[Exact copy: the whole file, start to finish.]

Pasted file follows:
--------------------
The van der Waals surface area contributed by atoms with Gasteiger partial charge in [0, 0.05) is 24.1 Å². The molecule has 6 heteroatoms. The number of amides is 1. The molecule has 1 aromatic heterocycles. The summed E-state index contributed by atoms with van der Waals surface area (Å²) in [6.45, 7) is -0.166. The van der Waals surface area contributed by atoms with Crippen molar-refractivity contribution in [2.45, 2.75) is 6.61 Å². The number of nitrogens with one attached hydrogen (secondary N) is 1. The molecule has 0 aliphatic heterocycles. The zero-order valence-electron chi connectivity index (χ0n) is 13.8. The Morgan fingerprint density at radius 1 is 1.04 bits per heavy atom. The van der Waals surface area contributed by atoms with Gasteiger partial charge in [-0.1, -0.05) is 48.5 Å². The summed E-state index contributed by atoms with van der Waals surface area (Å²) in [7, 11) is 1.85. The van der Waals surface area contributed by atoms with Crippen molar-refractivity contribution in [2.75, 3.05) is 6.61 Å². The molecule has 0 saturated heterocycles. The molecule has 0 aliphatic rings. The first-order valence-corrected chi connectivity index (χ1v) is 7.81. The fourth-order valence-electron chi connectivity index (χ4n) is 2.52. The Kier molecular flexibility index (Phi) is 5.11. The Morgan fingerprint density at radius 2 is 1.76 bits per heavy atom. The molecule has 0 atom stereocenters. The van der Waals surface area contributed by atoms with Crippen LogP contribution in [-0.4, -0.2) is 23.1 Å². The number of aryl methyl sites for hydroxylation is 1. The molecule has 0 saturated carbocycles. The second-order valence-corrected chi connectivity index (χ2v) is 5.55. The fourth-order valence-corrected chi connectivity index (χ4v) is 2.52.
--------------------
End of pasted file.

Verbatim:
The van der Waals surface area contributed by atoms with Gasteiger partial charge in [0, 0.05) is 24.1 Å². The molecule has 6 heteroatoms. The number of amides is 1. The molecule has 1 aromatic heterocycles. The summed E-state index contributed by atoms with van der Waals surface area (Å²) in [6.45, 7) is -0.166. The van der Waals surface area contributed by atoms with Crippen molar-refractivity contribution in [2.45, 2.75) is 6.61 Å². The number of nitrogens with one attached hydrogen (secondary N) is 1. The molecule has 0 aliphatic heterocycles. The zero-order valence-electron chi connectivity index (χ0n) is 13.8. The Morgan fingerprint density at radius 1 is 1.04 bits per heavy atom. The van der Waals surface area contributed by atoms with Gasteiger partial charge in [-0.1, -0.05) is 48.5 Å². The summed E-state index contributed by atoms with van der Waals surface area (Å²) in [7, 11) is 1.85. The van der Waals surface area contributed by atoms with Crippen molar-refractivity contribution in [2.75, 3.05) is 6.61 Å². The molecule has 0 saturated heterocycles. The molecule has 0 aliphatic rings. The first-order valence-corrected chi connectivity index (χ1v) is 7.81. The fourth-order valence-electron chi connectivity index (χ4n) is 2.52. The Kier molecular flexibility index (Phi) is 5.11. The Morgan fingerprint density at radius 2 is 1.76 bits per heavy atom. The molecule has 0 atom stereocenters. The van der Waals surface area contributed by atoms with Crippen LogP contribution in [-0.4, -0.2) is 23.1 Å². The number of aryl methyl sites for hydroxylation is 1. The molecule has 0 saturated carbocycles. The second-order valence-corrected chi connectivity index (χ2v) is 5.55. The fourth-order valence-corrected chi connectivity index (χ4v) is 2.52.